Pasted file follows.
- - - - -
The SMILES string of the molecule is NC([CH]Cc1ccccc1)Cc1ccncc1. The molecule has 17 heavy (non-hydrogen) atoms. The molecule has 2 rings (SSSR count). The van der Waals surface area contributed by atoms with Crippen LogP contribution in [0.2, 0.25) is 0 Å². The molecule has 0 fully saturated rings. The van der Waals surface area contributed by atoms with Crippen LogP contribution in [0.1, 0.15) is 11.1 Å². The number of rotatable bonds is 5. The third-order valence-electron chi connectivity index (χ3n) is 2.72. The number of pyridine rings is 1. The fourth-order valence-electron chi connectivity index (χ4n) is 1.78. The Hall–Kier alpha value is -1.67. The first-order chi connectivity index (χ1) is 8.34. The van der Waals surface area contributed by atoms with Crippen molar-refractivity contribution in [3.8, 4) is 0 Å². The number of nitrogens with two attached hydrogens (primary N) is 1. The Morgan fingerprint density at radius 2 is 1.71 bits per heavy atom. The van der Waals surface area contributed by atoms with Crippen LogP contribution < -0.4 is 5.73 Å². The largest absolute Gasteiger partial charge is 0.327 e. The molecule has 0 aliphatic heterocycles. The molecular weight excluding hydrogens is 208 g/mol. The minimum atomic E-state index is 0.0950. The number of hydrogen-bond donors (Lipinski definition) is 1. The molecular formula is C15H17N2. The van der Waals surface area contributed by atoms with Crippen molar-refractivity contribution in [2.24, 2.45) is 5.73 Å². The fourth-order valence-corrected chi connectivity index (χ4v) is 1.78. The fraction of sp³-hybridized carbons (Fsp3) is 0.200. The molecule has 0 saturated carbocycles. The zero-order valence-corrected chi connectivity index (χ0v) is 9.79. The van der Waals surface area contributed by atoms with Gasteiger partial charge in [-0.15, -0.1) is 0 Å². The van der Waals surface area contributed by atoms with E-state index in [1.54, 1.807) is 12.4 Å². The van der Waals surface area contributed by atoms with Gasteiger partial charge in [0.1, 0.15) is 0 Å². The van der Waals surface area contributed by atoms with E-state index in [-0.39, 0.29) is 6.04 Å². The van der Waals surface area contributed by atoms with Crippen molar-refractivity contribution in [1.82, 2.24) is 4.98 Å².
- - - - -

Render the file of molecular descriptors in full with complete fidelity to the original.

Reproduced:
The SMILES string of the molecule is NC([CH]Cc1ccccc1)Cc1ccncc1. The molecule has 17 heavy (non-hydrogen) atoms. The molecule has 2 rings (SSSR count). The van der Waals surface area contributed by atoms with Crippen LogP contribution in [0.2, 0.25) is 0 Å². The molecule has 0 fully saturated rings. The van der Waals surface area contributed by atoms with Crippen LogP contribution in [0.1, 0.15) is 11.1 Å². The number of rotatable bonds is 5. The third-order valence-electron chi connectivity index (χ3n) is 2.72. The number of pyridine rings is 1. The fourth-order valence-electron chi connectivity index (χ4n) is 1.78. The Hall–Kier alpha value is -1.67. The first-order chi connectivity index (χ1) is 8.34. The van der Waals surface area contributed by atoms with Crippen molar-refractivity contribution in [3.8, 4) is 0 Å². The number of nitrogens with two attached hydrogens (primary N) is 1. The Morgan fingerprint density at radius 2 is 1.71 bits per heavy atom. The van der Waals surface area contributed by atoms with Crippen LogP contribution < -0.4 is 5.73 Å². The largest absolute Gasteiger partial charge is 0.327 e. The molecule has 0 aliphatic heterocycles. The molecular weight excluding hydrogens is 208 g/mol. The minimum atomic E-state index is 0.0950. The number of hydrogen-bond donors (Lipinski definition) is 1. The molecular formula is C15H17N2. The van der Waals surface area contributed by atoms with Crippen molar-refractivity contribution in [2.24, 2.45) is 5.73 Å². The fourth-order valence-corrected chi connectivity index (χ4v) is 1.78. The fraction of sp³-hybridized carbons (Fsp3) is 0.200. The molecule has 0 saturated carbocycles. The zero-order valence-corrected chi connectivity index (χ0v) is 9.79. The van der Waals surface area contributed by atoms with Gasteiger partial charge in [-0.15, -0.1) is 0 Å². The van der Waals surface area contributed by atoms with E-state index in [1.54, 1.807) is 12.4 Å². The van der Waals surface area contributed by atoms with Gasteiger partial charge in [0.1, 0.15) is 0 Å². The van der Waals surface area contributed by atoms with E-state index in [-0.39, 0.29) is 6.04 Å². The van der Waals surface area contributed by atoms with Crippen molar-refractivity contribution in [1.82, 2.24) is 4.98 Å².